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A Patient’s Wish List: Executing a Better Patient Experience

Posted By Tiffany Christensen, Wednesday, October 11, 2017

As the newest member of The Beryl Institute Team, I want to begin by stating how honored I feel to be brought in as the Vice President of Experience Innovation. I started my new role on October 1, 2017 and the timing could not have been better because my first day on the job meant a trip to Southlake, TX for a quarterly in-person staff meeting.

Since I have been a long-time friend and board member of the Institute, it was not a shock to me when I learned that Jason Wolf, President, had assigned the team a book to read for our upcoming (my first) staff strategy meeting. I’ll call it “Jason’s Book Club.” The title of the book was Execution: The Art of Getting Things Done.

I’ll be honest and say that the first few pages worried me because I immediately noticed this was primarily a book about business theory. I have my strengths and having a mind for business is not one I would put at the top of the list.

Turns out, I was familiar with this “world” after all because I have experienced a lot of the dynamics the book explores while working in a hospital and working as a consultant.

According to Execution, the first “building block” of running a successful business requires leaders to cultivate “emotional fortitude.” The authors go so far as to state that “leaders in contemporary organizations may be able to get away with emotional weakness for a brief time” but “emotional weakness will destroy both the leader and the organization.” In reading this, I certainly thought of the leaders we have running hospitals and regulatory bodies but it’s so much more than that. When the book outlined what it takes to achieve emotional fortitude, I felt like I might have been reading my patient wish list:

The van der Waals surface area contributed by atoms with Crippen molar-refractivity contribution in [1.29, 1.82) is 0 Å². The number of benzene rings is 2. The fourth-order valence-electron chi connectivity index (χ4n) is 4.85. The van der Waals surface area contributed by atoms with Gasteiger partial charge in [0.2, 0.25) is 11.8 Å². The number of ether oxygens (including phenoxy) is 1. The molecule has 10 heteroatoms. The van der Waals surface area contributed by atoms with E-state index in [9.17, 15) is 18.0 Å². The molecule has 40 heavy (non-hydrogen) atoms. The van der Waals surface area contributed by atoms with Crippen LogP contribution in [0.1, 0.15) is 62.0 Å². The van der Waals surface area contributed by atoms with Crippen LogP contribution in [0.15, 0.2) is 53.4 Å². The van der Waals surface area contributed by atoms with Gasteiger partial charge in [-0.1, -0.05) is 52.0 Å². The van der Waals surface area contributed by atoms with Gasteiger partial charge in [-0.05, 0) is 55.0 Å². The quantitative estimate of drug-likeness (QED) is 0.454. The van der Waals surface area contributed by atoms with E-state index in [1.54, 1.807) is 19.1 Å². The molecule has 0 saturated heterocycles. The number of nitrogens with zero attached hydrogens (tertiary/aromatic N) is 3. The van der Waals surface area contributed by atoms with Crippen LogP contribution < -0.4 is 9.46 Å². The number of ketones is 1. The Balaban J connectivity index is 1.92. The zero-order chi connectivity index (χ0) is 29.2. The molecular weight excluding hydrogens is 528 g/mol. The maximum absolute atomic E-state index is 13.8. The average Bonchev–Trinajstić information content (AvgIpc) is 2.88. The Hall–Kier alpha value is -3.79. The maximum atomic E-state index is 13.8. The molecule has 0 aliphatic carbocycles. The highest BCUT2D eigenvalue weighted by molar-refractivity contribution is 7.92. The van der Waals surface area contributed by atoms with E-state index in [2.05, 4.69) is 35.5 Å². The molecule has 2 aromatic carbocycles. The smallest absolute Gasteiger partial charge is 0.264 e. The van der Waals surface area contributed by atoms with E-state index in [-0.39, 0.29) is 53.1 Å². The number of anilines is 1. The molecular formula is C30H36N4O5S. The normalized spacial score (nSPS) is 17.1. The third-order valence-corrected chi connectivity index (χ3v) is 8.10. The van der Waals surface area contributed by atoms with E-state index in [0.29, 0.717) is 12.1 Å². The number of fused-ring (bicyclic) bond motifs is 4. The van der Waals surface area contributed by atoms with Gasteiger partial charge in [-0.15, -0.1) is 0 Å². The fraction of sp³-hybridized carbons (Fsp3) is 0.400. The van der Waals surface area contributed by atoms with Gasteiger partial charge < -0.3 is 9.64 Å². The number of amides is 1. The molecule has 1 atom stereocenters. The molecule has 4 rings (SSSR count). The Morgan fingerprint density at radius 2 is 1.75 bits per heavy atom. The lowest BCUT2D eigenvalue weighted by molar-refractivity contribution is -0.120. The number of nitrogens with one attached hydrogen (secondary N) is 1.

• Authenticity
  • Self-Awareness
  • Self-Mastery
  • Humility

It’s obvious to everyone that patients and families react differently to illness or injury. Part of what makes working in healthcare so challenging is the simple fact that what makes one person feel safe and cared for may feel like an intrusion or a lack of caring to the person in the room down the hall. With that said, there are some universalities to the patient experience that lend themselves to a core set of needs.

Authenticity. Being a patient usually brings with it some level of emotional “rawness.” Simply put, getting in touch with one’s vulnerability and mortality often brings with it a sense of urgency to cut through some of our society’s typical superficial layers and get to the heart of things. Whether this is the heart of the diagnosis or the heart of what brings life meaning, patients and families crave authenticity from loved ones and the professionals caring for them. For example, as we work to find our True North in creating a better experience, sometimes professionals bring an overly cheery attitude into the room. While this has the best of intentions, it can often rub patients and families the wrong way because it feels incongruous to the patient’s current state. When professionals are not able to acknowledge the tone of the patient or family, they are not able to meet this need for authenticity and the ability to effectively communicate may be impacted.